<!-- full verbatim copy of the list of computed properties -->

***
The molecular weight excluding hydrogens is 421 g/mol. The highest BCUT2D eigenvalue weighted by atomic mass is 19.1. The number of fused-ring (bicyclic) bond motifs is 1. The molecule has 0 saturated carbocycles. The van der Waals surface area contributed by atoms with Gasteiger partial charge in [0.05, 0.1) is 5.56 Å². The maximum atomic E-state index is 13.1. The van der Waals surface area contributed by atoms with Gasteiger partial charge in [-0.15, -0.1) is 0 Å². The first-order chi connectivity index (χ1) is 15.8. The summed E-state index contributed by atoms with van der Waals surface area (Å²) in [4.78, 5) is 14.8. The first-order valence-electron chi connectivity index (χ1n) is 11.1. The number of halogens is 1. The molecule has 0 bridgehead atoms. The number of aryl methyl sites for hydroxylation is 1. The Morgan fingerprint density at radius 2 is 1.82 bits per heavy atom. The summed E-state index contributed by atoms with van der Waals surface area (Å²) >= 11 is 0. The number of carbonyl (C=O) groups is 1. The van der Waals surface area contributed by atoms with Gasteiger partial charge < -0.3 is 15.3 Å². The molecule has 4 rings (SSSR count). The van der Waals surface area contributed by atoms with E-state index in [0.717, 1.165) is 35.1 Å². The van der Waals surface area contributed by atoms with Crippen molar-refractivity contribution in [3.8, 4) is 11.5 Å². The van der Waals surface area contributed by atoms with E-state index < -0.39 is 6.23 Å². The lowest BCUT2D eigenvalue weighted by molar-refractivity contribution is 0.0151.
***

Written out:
The molecular weight excluding hydrogens is 421 g/mol. The highest BCUT2D eigenvalue weighted by atomic mass is 19.1. The number of fused-ring (bicyclic) bond motifs is 1. The molecule has 0 saturated carbocycles. The van der Waals surface area contributed by atoms with Gasteiger partial charge in [0.05, 0.1) is 5.56 Å². The maximum atomic E-state index is 13.1. The van der Waals surface area contributed by atoms with Gasteiger partial charge in [-0.15, -0.1) is 0 Å². The first-order chi connectivity index (χ1) is 15.8. The summed E-state index contributed by atoms with van der Waals surface area (Å²) in [4.78, 5) is 14.8. The first-order valence-electron chi connectivity index (χ1n) is 11.1. The number of halogens is 1. The molecule has 0 bridgehead atoms. The number of aryl methyl sites for hydroxylation is 1. The Morgan fingerprint density at radius 2 is 1.82 bits per heavy atom. The summed E-state index contributed by atoms with van der Waals surface area (Å²) >= 11 is 0. The number of carbonyl (C=O) groups is 1. The van der Waals surface area contributed by atoms with Gasteiger partial charge < -0.3 is 15.3 Å². The molecule has 4 rings (SSSR count). The van der Waals surface area contributed by atoms with E-state index in [0.717, 1.165) is 35.1 Å². The van der Waals surface area contributed by atoms with Crippen molar-refractivity contribution in [3.8, 4) is 11.5 Å². The van der Waals surface area contributed by atoms with E-state index < -0.39 is 6.23 Å². The lowest BCUT2D eigenvalue weighted by molar-refractivity contribution is 0.0151.